Many churches throughout the world use a Bible reading schedule called a "lectionary." It's just a fancy word meaning "selected readings." Posts like this reflect on the readings for an upcoming Sunday or other Church holiday, as found in the historic one-year lectionary.
From the cross, Jesus cries out the opening of Psalm 22. It has become a traditional text for Good Friday, as we reflect upon or re-enact some of the events surrounding Jesus' death and resurrection. To make a brief scholarly note, there is credible evidence that in many instances an author will give us just the start of a quotation but in real life the person actually said the entirety of the work. So it is possible that Jesus spoke all of Psalm 22. His Jewish hearers certainly knew the rest of it.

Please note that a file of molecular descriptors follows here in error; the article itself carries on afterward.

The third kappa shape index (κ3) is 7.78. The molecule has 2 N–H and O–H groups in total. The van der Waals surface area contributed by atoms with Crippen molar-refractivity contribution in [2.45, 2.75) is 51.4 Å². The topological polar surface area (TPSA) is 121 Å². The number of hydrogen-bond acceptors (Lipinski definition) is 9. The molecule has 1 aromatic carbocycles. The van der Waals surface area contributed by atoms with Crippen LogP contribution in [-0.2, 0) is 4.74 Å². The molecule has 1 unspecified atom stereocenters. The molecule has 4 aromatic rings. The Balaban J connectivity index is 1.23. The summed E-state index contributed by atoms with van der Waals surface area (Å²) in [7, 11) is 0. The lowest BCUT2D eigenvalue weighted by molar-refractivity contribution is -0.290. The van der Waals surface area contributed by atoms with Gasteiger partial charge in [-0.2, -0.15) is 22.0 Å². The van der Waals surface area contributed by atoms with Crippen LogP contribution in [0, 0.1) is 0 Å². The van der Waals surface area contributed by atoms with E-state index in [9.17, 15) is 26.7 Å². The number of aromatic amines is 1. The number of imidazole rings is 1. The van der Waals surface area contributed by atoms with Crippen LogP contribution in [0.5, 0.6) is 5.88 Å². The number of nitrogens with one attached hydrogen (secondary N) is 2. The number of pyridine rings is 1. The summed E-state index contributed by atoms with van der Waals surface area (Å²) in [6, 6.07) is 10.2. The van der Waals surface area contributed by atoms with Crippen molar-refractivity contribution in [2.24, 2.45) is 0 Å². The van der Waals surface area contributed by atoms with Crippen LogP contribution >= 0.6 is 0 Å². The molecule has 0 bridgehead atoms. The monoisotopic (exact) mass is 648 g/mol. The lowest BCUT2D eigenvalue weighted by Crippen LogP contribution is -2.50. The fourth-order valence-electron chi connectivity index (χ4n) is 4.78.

Many of the events recorded in Psalm 22 fit what we know of crucifixion, and particularly of Jesus' experience. The people mocked him. They said God would have to rescue him. He was thirsty. He was surrounded by "dogs" - non-Israelites. They took his clothes and cast lots for them.
We remember that many of these actions were performed by Romans who would not have know of the Psalm.
What of the rest of the Psalm? Verses 27 and following speak of God being the one to whom all nations turn, who rules, who rescues his people. This is the mighty God of all, the one who takes on suffering himself so as to save His people.
God has no forsaken us. He has come to rescue us.
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